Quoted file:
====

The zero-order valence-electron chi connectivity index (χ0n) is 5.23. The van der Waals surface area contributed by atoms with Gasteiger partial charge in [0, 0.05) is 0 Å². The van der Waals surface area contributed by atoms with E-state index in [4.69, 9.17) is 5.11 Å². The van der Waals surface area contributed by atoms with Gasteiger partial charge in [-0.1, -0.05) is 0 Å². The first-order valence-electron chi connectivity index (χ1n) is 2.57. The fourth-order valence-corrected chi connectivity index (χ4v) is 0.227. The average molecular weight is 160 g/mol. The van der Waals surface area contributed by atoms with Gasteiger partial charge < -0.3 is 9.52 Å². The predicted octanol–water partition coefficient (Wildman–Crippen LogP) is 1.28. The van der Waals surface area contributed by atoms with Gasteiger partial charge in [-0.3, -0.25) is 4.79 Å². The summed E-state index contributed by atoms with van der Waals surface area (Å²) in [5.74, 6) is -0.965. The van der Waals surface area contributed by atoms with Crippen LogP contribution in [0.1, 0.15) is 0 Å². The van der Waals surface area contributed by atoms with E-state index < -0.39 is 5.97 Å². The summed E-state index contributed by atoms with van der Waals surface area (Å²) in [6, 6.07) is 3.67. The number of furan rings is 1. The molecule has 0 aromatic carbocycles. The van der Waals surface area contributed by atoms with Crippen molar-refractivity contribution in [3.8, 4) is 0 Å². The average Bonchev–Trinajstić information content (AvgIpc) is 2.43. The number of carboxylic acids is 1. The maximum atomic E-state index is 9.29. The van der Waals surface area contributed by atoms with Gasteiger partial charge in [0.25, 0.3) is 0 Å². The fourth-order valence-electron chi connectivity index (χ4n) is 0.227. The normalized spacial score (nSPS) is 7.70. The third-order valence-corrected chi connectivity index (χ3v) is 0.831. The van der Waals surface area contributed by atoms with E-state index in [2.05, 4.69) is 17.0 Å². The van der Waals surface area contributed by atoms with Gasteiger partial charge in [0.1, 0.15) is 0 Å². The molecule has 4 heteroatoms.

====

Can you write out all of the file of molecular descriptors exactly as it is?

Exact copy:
The zero-order valence-electron chi connectivity index (χ0n) is 5.23. The van der Waals surface area contributed by atoms with Gasteiger partial charge in [0, 0.05) is 0 Å². The van der Waals surface area contributed by atoms with E-state index in [4.69, 9.17) is 5.11 Å². The van der Waals surface area contributed by atoms with Gasteiger partial charge in [-0.1, -0.05) is 0 Å². The first-order valence-electron chi connectivity index (χ1n) is 2.57. The fourth-order valence-corrected chi connectivity index (χ4v) is 0.227. The average molecular weight is 160 g/mol. The van der Waals surface area contributed by atoms with Gasteiger partial charge < -0.3 is 9.52 Å². The predicted octanol–water partition coefficient (Wildman–Crippen LogP) is 1.28. The van der Waals surface area contributed by atoms with Gasteiger partial charge in [-0.3, -0.25) is 4.79 Å². The summed E-state index contributed by atoms with van der Waals surface area (Å²) in [5.74, 6) is -0.965. The van der Waals surface area contributed by atoms with Crippen LogP contribution in [0.1, 0.15) is 0 Å². The van der Waals surface area contributed by atoms with E-state index < -0.39 is 5.97 Å². The summed E-state index contributed by atoms with van der Waals surface area (Å²) in [6, 6.07) is 3.67. The number of furan rings is 1. The molecule has 0 aromatic carbocycles. The van der Waals surface area contributed by atoms with Crippen molar-refractivity contribution in [3.8, 4) is 0 Å². The average Bonchev–Trinajstić information content (AvgIpc) is 2.43. The number of carboxylic acids is 1. The maximum atomic E-state index is 9.29. The van der Waals surface area contributed by atoms with Gasteiger partial charge in [0.25, 0.3) is 0 Å². The fourth-order valence-electron chi connectivity index (χ4n) is 0.227. The normalized spacial score (nSPS) is 7.70. The third-order valence-corrected chi connectivity index (χ3v) is 0.831. The van der Waals surface area contributed by atoms with E-state index in [2.05, 4.69) is 17.0 Å². The van der Waals surface area contributed by atoms with Gasteiger partial charge in [0.1, 0.15) is 0 Å². The molecule has 4 heteroatoms.